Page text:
The Swedish krona is on course for a fourth consecutive day of gains as investors continue to respond with positivity to this week’s revised inflation forecasts.
By midday in London, the krona had strengthened to 10.213 versus the euro and to 8.735 versus the dollar – its strongest levels since the middle of last month.
Speaking on Tuesday, the Riksbank said it now expects inflation of 2.1 percent in Sweden for this year and next, from previous estimates of 1.9 percent for both years. In addition, one of the bank’s six executive board members favours an immediate quarter-point hike in Swedish interest rates.
Traders are now inclined to believe the Riksbank when it says it will commence with a cautious process of monetary policy tightening later in the year. Of the world’s major central banks, the Riksbank has been among the most dovish in recent years; it is one of only three central banks globally to uphold negative interest rates (-0.5 percent).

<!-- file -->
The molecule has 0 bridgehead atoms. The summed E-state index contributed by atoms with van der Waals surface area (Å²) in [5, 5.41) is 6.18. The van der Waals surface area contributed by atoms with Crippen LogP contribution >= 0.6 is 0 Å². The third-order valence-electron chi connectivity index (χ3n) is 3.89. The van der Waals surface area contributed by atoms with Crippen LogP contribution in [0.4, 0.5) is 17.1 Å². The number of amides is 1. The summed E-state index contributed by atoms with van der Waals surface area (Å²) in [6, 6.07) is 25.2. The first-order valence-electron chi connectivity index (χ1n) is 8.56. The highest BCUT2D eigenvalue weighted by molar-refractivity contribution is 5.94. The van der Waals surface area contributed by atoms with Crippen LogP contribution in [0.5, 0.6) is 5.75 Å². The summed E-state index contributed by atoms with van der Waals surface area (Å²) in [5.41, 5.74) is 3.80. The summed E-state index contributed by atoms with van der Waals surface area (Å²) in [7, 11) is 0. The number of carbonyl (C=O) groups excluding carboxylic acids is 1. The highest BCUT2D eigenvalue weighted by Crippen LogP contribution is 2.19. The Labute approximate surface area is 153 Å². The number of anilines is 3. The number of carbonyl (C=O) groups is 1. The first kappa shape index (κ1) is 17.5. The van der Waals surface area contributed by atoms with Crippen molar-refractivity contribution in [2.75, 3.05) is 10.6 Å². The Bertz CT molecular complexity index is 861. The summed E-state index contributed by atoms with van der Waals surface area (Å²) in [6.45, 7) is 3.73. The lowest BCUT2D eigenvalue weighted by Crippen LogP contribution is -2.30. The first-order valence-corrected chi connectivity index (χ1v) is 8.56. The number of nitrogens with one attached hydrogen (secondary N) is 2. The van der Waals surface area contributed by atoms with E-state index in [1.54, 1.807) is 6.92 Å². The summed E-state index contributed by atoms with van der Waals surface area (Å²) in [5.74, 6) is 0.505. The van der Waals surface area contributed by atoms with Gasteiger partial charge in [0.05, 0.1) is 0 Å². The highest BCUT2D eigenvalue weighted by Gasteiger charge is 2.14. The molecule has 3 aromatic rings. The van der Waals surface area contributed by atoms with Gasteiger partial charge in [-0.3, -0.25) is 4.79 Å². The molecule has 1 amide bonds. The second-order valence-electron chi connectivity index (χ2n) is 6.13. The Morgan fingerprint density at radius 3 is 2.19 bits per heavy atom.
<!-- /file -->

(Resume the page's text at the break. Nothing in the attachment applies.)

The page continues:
“I don’t see why they can’t move [on rates],” the Bank of Montreal’s Stephen Gallo told the Financial Times.
Among factors supporting the inflation outlook has been the krona itself (its remarkable weakness in the first half of 2018 was a blessing for Swedish exporters) and higher energy prices. The most economically important krona exchange rate, EUR/SEK, traded at a nine-year high (krona low) in May; meanwhile, “front month” brent and WTI crude futures are trading per barrel at $78.20 and $74.50 respectively, near multi-year highs.
“The krona exchange rate has developed more weakly than expected and together with more rapid energy price increases, this will contribute to higher CPIF inflation in the year ahead compared with the previous assessment,” the Riksbank’s July policy report said.
According to analysts, the biggest threat to the growth-sensitive krona is likely to be an escalation in global trade tensions.